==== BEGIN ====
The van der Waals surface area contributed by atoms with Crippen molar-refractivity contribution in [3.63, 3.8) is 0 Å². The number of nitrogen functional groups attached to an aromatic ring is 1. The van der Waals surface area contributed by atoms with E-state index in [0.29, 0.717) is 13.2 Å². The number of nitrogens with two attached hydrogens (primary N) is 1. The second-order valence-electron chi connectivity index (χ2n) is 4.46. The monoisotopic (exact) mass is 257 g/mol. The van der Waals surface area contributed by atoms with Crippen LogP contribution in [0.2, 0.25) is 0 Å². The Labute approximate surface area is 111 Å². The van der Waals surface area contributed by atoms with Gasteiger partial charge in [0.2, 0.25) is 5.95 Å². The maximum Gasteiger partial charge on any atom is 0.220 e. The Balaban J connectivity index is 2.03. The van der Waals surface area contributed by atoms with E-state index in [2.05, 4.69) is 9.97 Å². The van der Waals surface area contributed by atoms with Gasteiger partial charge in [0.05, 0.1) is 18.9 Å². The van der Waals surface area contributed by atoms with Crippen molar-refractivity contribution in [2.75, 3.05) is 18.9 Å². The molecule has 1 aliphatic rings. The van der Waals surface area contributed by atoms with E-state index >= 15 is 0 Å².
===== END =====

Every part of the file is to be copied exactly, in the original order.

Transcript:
The van der Waals surface area contributed by atoms with Crippen molar-refractivity contribution in [3.63, 3.8) is 0 Å². The number of nitrogen functional groups attached to an aromatic ring is 1. The van der Waals surface area contributed by atoms with E-state index in [0.29, 0.717) is 13.2 Å². The number of nitrogens with two attached hydrogens (primary N) is 1. The second-order valence-electron chi connectivity index (χ2n) is 4.46. The monoisotopic (exact) mass is 257 g/mol. The van der Waals surface area contributed by atoms with Crippen LogP contribution in [0.2, 0.25) is 0 Å². The Labute approximate surface area is 111 Å². The van der Waals surface area contributed by atoms with Gasteiger partial charge in [0.2, 0.25) is 5.95 Å². The maximum Gasteiger partial charge on any atom is 0.220 e. The Balaban J connectivity index is 2.03. The van der Waals surface area contributed by atoms with E-state index in [2.05, 4.69) is 9.97 Å². The van der Waals surface area contributed by atoms with Gasteiger partial charge in [0.05, 0.1) is 18.9 Å². The van der Waals surface area contributed by atoms with Crippen molar-refractivity contribution in [2.75, 3.05) is 18.9 Å². The molecule has 1 aliphatic rings. The van der Waals surface area contributed by atoms with E-state index >= 15 is 0 Å².